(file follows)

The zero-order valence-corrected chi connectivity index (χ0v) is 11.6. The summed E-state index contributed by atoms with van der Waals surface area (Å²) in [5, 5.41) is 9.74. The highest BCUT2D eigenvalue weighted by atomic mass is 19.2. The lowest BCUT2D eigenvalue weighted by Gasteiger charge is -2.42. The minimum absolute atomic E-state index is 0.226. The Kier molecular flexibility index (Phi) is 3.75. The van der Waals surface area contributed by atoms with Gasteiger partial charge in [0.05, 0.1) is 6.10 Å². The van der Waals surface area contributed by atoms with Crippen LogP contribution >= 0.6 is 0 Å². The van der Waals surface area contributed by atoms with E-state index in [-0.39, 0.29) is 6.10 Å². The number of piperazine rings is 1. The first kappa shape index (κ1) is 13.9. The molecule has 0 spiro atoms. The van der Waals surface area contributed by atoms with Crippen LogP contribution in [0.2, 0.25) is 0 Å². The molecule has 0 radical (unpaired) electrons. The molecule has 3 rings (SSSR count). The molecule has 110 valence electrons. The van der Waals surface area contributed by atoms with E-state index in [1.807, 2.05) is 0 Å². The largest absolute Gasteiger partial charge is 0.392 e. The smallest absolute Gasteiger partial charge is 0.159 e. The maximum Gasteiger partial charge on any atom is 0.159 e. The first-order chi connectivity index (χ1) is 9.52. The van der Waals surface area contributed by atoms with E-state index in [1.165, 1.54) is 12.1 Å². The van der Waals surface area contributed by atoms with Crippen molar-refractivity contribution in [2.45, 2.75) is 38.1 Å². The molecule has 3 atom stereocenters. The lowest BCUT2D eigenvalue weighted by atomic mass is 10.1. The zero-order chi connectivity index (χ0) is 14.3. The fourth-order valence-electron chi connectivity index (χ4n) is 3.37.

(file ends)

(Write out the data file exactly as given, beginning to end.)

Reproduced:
The zero-order valence-corrected chi connectivity index (χ0v) is 11.6. The summed E-state index contributed by atoms with van der Waals surface area (Å²) in [5, 5.41) is 9.74. The highest BCUT2D eigenvalue weighted by atomic mass is 19.2. The lowest BCUT2D eigenvalue weighted by Gasteiger charge is -2.42. The minimum absolute atomic E-state index is 0.226. The Kier molecular flexibility index (Phi) is 3.75. The van der Waals surface area contributed by atoms with Gasteiger partial charge in [0.05, 0.1) is 6.10 Å². The van der Waals surface area contributed by atoms with Crippen LogP contribution >= 0.6 is 0 Å². The van der Waals surface area contributed by atoms with E-state index in [-0.39, 0.29) is 6.10 Å². The number of piperazine rings is 1. The first kappa shape index (κ1) is 13.9. The molecule has 0 spiro atoms. The van der Waals surface area contributed by atoms with Crippen LogP contribution in [0.2, 0.25) is 0 Å². The molecule has 0 radical (unpaired) electrons. The molecule has 3 rings (SSSR count). The molecule has 110 valence electrons. The van der Waals surface area contributed by atoms with E-state index in [1.807, 2.05) is 0 Å². The largest absolute Gasteiger partial charge is 0.392 e. The smallest absolute Gasteiger partial charge is 0.159 e. The maximum Gasteiger partial charge on any atom is 0.159 e. The first-order chi connectivity index (χ1) is 9.52. The van der Waals surface area contributed by atoms with E-state index in [1.165, 1.54) is 12.1 Å². The van der Waals surface area contributed by atoms with Crippen molar-refractivity contribution in [2.45, 2.75) is 38.1 Å². The molecule has 3 atom stereocenters. The lowest BCUT2D eigenvalue weighted by atomic mass is 10.1. The zero-order chi connectivity index (χ0) is 14.3. The fourth-order valence-electron chi connectivity index (χ4n) is 3.37.